Fully remembering must include that history and the stories people have shared and believed and the challenges those stories face when confronted by other, conflicting stories. No one story will ever be adequate but through sharing their stories the peoples of the land may come to better mutual understanding and that may lead to better solutions than are available at present. This is not a job for career politicians; their agenda is power and, if possible, wealth. It is a task for the polity, you and I. Primarily, it is a task for the peoples of the land, but in our global village we must lend a hand. We can start by demanding of our governments that they cease funding and arming war.

A second step would be to recognise both Israel and Palestine as nation states with the borders of ‘Mandate Palestine’.  Many will respond that this is impractical, how can two states occupy the same land?  Others will point out the impracticality of the ‘two-state solution’ given the expansion of illegal settlements. Two nations already occupy the same land, the question is how they do so in peace and justice.

Pursuit of Peace

“The fruit of righteousness will be peace and the effect of righteousness will be quiet and confidence for ever” (Isaiah 32:17).

Those who ‘pursue peace’ without regard to righteousness and justice are running after wind. When they ‘catch’ it, their hand is empty. If simple people can see this we must surely tell our leaders that they are like ‘the emperor’ who had no clothes. They may fool themselves, for how long will they continue to fool the people?

When we keep speaking truth and serving justice there will be no need for others to fear us. Those who ‘need to be feared’ because of their own weakness will be exposed as  those most in need of love.

Zionism is colonialism

The demand by some that critics of Israel’s policies and practices stop using the term “Zionism” is a scarcely veiled and rather illiterate attempt to close down discussion on the very real issues of justice and human rights in Palestine. The definition of Zionism that is advanced by way of argument sounds reasonable But it is deceitful. To claim that Zionism is simply about the right of Jews to a safe and secure home ignores the reality that it has been achieved by the ethnic cleansing of the original population, the Palestinians. No one with a grasp of European history should deny that European Jewry at the end of the 19th century had every justification in wanting somewhere safe to live. But, if emigration Palestine was, for them, the journey to security, for Palestinians it was a European colonialist invasion.

The point must be made that it is not Judaism, nor Jews, nor Palestinians, nor Muslims that is in the dock; it is Zionism. Not because of what Zionism claims to represent but because of what Zionism actually is. There are many critics of socialism because of what happened in Stalin’s Russia and many critics of capitalism because of what happens in Europe. Reasonable critics would, I believe, accept that demonising those two perspectives because of the behaviour of extremists is as nonsensical as blaming all Muslims for the actions of IS, all Christians for the the Rwanda genocides and all Jews for the behaviour of Zionists. Zionism does not equate to Judaism and using any other term simply makes comprehension of the problems more difficult than it already is.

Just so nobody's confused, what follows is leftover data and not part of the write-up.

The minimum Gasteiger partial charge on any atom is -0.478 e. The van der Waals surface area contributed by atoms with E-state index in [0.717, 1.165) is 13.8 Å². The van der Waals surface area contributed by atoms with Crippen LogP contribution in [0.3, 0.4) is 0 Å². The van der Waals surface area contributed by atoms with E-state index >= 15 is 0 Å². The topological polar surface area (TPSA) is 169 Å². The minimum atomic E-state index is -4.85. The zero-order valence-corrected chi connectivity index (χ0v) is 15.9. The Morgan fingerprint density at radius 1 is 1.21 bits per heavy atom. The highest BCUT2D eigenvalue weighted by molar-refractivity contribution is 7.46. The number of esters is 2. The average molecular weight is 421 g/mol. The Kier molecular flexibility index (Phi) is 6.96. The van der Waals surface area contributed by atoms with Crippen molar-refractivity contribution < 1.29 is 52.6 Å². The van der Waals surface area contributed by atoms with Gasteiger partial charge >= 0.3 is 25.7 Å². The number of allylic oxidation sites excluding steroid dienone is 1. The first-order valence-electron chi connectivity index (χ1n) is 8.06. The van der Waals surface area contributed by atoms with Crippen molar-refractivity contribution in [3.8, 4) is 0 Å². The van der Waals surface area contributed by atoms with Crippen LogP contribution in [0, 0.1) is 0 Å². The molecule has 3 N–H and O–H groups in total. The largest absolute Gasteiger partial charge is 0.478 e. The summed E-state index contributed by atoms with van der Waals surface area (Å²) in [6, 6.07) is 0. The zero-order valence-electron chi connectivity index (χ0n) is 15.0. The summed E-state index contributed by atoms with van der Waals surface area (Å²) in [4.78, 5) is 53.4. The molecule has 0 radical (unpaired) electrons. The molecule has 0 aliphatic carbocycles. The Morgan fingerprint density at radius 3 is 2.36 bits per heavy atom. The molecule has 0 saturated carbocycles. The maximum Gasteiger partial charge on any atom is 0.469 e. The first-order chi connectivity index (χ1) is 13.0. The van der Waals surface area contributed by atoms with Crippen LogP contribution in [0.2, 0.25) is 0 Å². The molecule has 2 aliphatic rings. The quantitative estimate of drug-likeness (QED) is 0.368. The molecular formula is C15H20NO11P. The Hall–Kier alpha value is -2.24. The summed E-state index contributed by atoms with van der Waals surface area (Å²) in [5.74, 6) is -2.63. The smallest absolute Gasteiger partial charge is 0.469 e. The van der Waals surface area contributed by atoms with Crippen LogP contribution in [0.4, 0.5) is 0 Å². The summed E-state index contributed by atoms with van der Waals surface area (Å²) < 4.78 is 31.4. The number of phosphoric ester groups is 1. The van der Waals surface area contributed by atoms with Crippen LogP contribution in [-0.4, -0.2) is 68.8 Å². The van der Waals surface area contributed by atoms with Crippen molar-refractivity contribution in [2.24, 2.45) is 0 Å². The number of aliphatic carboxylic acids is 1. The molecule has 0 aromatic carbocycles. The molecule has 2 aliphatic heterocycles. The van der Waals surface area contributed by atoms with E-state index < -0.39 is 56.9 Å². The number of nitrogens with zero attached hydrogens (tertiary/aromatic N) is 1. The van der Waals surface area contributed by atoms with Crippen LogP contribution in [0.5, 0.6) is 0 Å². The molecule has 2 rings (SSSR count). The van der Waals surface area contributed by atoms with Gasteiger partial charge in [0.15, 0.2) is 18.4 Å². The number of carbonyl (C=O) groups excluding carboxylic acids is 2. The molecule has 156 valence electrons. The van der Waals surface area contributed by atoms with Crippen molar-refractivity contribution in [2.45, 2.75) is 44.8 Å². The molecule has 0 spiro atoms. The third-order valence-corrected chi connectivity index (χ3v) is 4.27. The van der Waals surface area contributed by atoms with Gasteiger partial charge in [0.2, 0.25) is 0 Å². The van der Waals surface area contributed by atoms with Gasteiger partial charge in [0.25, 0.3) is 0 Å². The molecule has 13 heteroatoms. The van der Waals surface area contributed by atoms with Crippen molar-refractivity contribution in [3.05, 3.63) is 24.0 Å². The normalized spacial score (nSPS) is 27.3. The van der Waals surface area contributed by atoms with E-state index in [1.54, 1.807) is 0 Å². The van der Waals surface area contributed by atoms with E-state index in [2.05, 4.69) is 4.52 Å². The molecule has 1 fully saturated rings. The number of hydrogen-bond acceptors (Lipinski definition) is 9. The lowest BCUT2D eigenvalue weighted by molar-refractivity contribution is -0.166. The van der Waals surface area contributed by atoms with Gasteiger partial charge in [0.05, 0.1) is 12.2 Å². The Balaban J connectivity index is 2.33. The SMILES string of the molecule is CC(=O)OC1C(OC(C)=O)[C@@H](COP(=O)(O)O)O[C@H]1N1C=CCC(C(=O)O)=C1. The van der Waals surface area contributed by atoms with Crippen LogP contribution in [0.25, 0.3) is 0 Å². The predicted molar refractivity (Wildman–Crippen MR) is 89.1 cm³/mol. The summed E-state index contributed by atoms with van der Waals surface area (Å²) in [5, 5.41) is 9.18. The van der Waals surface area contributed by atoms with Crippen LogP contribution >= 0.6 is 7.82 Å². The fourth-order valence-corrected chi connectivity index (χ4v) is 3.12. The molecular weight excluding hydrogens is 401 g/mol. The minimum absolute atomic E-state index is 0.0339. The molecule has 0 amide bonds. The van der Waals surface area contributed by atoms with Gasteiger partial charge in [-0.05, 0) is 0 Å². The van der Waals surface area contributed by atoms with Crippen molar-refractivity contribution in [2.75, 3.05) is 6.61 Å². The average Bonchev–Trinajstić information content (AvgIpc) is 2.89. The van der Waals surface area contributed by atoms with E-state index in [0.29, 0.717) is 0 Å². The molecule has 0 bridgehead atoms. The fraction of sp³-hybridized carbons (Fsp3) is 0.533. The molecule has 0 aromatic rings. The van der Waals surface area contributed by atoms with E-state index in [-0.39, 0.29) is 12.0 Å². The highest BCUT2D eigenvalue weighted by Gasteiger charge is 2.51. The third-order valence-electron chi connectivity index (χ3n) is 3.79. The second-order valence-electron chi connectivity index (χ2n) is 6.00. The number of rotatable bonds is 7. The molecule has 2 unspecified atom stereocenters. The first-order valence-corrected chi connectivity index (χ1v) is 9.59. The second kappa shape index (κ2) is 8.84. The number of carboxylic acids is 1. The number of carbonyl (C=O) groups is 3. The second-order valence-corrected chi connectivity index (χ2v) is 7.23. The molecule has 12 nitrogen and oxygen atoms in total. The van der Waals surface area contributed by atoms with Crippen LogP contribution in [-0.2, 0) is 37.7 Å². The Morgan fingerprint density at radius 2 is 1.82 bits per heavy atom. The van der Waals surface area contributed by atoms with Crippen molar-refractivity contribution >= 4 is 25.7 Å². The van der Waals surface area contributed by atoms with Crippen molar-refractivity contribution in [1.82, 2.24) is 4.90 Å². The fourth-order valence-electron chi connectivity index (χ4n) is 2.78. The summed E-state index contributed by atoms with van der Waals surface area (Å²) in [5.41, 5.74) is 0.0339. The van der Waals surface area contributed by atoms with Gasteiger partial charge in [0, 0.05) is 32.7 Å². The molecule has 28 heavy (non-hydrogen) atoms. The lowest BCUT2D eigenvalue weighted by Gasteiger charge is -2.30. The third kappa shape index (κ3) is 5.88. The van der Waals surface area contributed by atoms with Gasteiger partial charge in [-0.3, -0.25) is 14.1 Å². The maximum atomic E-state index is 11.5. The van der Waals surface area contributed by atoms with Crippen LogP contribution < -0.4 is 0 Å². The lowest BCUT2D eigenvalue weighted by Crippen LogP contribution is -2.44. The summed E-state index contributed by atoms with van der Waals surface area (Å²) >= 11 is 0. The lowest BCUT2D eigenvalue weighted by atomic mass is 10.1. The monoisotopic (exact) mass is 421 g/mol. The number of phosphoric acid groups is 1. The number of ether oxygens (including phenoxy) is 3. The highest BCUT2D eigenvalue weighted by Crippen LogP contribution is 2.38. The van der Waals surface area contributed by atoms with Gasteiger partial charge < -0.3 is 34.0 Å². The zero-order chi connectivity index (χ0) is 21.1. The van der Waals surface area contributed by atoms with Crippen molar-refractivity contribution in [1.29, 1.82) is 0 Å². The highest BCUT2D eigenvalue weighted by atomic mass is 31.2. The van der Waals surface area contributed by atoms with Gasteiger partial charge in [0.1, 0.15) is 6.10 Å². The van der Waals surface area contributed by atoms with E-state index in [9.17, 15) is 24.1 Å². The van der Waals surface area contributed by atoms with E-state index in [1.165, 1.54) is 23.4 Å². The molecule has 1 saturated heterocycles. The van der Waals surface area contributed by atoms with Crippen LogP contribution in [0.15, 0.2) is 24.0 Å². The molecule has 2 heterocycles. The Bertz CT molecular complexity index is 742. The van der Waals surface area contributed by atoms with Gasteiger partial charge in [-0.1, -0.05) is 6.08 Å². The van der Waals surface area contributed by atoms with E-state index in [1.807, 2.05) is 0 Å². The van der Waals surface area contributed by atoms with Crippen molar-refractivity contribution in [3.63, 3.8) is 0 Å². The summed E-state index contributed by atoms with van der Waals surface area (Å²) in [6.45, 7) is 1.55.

Simply, if, as it is claimed, Zionism is the reasonable desire of (some) Jews for their own ‘Jewish nation’  in Palestine then it surely must be obvious that Zionism required and requires non-Jews living in Palestine to be expelled (or live as second-class semi-citizens). Support that if you will but don’t profess the moral high ground, don’t pretend to be non-racist and please do not insult the crucified and risen Jesus by calling yourself  Christian.

I shall continue to be anti-Zionism – although NOT anti-Zionist – and if that costs me jail time, I’ll be in good company!

That ‘most moral army’

What follows is a quote from Ilan Pappe’s 2006 book, ‘The Ethnic Cleansing of Palestine’. It need not be assumed that all the outrages were on the one side, Pappe records both. My purpose in this extract is to point out that the Israeli military was not then, as it is not now, a ‘moral army’. It is a body of men and women whose failings were and are covered up by the politicians and the generals. When they cannot be obscured they are excused. This is from the chapter, Occupation and its Ugly Face (p.210)

‘The perpetrators can only talk, it seems, shielded by the safe distance of years. This is how a particularly apalling case came to light just recently. On 12 August 1949, a platoon of soldiers in the Negev … captured a twelve year old Palestinian girl and locked her up for the night in their military base near the kibbutz. For the next few days she became the platoon’s sexslave as the soldiers shaved her head, gang-raped her and in the end murdered her.  Ben-Gurion lists this rape too in his diary but it was censored out by his editors. On 29 October 2003, the Israeli newspaper, Ha’aretz, publicised the story based on the testimonies of the rapists; twenty-two soldiers had taken part in the barbaric torture and execution of the girl. When they were brought to trial, the severest punishment the court handed down was a prison term of two years for the soldier who had done the actual killing’.

An enduring peace will not be possible for Jews and Palestinians until the leaders of the western nations face up to the historical realities and those responsible are held accountable.  Jews, the majority of whom live outside Israel are at risk, not only because of antiSemitism, but because of genuine anger at Zionism’s Ugly Face.  Crying ‘antiSemitism’ when faced with hard truths does nothing to solve the problem and undermines any claim of morality, democracy and even civilization.

%d bloggers like this: